It’s time to pull the plug on Normandale Lake.

The vast and shallow lake in Bloomington, frequented by joggers and workers on their lunch break, has become overrun with curly-leaf pondweed. The invasive plant has reduced the lake’s water quality, spurring algae blooms that appear as a layer of green gunk on the surface.

To remove the plant, the city and the Nine Mile Creek Watershed District this week began to drain the lake. During the winter, the freezing temperatures will kill the pondweed’s reproductive buds found at the bottom.

A substantial portion of the 112-acre lake will be empty by mid-September, said Erica Sniegowski, a project manager for the watershed district.

“Curly-leaf pondweed is really, really hard to get rid of, and one of the best ways to do it is to empty the water out of the lake,” Sniegowski said.

Normandale Lake, which has an average depth of about 4 feet, was built in the 1970s to control flooding from Nine Mile Creek. City officials asked the watershed district to improve the lake’s water quality more than a decade ago.

Although curly-leaf pondweed is found across the state, it can be especially problematic in shallow lakes and can dominate native plants, said Keegan Lund, an invasive species biologist for the state Department of Natural Resources. When it dies in the summer, it releases phosphorus that algae feeds on, reducing oxygen levels and emitting a foul smell.

“In Normandale Lake the population has gotten large,” Sniegowski said. “It’s outcompeting the native plants.”

Draining the lake will cost more than $370,000 and will be paid for mostly by the watershed district, Sniegowski said. It is a rare and massive undertaking that will expose the lake and force the animals that call it home to find temporary places to live.

Crews began draining the lake by pumping water out and opening a bypass pipe. A larger pipe will be installed this fall, leaving only a small pool of water from the creek flow.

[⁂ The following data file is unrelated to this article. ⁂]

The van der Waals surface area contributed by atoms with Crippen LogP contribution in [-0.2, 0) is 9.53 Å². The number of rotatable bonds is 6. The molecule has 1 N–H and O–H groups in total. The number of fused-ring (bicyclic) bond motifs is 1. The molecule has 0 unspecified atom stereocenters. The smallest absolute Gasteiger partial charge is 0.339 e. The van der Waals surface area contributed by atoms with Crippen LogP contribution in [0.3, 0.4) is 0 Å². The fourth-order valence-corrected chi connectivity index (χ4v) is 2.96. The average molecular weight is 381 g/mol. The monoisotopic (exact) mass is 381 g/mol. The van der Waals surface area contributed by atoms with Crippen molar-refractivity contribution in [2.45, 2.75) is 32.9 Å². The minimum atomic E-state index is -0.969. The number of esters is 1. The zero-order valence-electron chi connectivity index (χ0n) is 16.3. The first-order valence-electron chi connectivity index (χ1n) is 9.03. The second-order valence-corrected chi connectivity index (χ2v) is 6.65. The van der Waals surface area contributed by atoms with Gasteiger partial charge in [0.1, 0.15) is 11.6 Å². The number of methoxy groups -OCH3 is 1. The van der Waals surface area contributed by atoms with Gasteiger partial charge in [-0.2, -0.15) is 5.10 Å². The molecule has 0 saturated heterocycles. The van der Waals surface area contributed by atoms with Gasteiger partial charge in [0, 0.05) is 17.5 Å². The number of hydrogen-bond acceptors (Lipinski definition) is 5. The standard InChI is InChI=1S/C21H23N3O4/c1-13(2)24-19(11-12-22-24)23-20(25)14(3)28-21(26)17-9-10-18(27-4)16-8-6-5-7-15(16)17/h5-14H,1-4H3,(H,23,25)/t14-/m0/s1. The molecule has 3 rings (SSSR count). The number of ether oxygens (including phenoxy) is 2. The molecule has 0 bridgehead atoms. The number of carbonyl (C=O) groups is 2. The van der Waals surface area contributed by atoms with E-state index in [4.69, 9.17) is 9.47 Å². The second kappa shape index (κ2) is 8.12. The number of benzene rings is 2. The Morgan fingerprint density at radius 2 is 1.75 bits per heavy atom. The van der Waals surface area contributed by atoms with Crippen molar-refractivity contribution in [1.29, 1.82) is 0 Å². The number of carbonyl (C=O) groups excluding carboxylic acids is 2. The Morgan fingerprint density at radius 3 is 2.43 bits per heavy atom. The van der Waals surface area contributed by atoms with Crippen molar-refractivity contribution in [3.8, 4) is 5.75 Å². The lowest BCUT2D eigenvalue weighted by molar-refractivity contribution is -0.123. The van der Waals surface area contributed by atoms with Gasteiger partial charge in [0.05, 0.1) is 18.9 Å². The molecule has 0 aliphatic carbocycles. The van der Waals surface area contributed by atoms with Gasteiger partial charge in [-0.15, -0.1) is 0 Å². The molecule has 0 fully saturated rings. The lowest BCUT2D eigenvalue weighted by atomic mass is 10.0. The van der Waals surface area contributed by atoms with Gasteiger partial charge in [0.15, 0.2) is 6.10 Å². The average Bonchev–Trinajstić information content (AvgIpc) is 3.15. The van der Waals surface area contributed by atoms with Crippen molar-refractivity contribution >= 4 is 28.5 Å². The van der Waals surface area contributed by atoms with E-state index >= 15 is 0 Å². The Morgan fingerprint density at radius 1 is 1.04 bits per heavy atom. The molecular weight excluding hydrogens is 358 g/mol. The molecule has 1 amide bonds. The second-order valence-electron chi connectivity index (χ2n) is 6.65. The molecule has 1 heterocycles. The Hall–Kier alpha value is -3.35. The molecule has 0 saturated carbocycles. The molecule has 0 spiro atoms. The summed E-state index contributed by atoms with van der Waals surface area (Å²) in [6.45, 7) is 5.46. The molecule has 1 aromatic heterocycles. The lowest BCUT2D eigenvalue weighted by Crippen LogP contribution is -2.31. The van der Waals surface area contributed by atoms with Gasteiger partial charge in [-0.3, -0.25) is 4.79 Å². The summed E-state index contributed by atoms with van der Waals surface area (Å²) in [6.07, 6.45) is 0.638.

Animals such as birds, geese and fish are expected to move to other habitats during the winter, Sniegowski said.

A protective fence installed around the lake will keep turtles from coming in and hopefully guide them downstream to other wetlands.

Once spring arrives and most of the pondweed is dead, workers will begin treating remaining plants with herbicide. They will then release aluminum on the lake to bind with phosphorus in the sediment, keeping it from rising into the water. Both the herbicide and the aluminum treatment will be repeated in coming years.

The bypass pipes will be closed in March, allowing the creek to naturally refill the lake. Sniegowski said it could reach its regular water level by early April.

“What we hope people will see when this project is done is less algae growth and a healthier water body,” she said.

On Thursday afternoon, dozens were at the lake to walk and jog the trails, or eat lunch at the picnic tables.

Charlie Cree, a 67-year-old Bloomington resident, has gone to the lake a couple of times a week this summer. He said he hopes killing the pondweed will improve the lake’s ecosystem.

“The algae pretty much just strangles the lake,” he said. “It seems to me that you have to do something to get rid of the invasive species, if just for the wildlife.”

“It’s not going to inconvenience us any,” he added. “Won’t be as pretty, I suppose.”

Jim Bullington, who works as a software architect at a nearby business plaza, usually walks around the lake during the lunch hour. Draining it, he said, is a good idea.

“I’m just afraid of what it’s going to smell like before it’s done,” Bullington said.

Sniegowski said she hopes visitors don’t step over the protective fence and attempt to walk on the lake bottom.

“We don’t want people out there,” she said. “It’s going to be very mucky and dangerous.”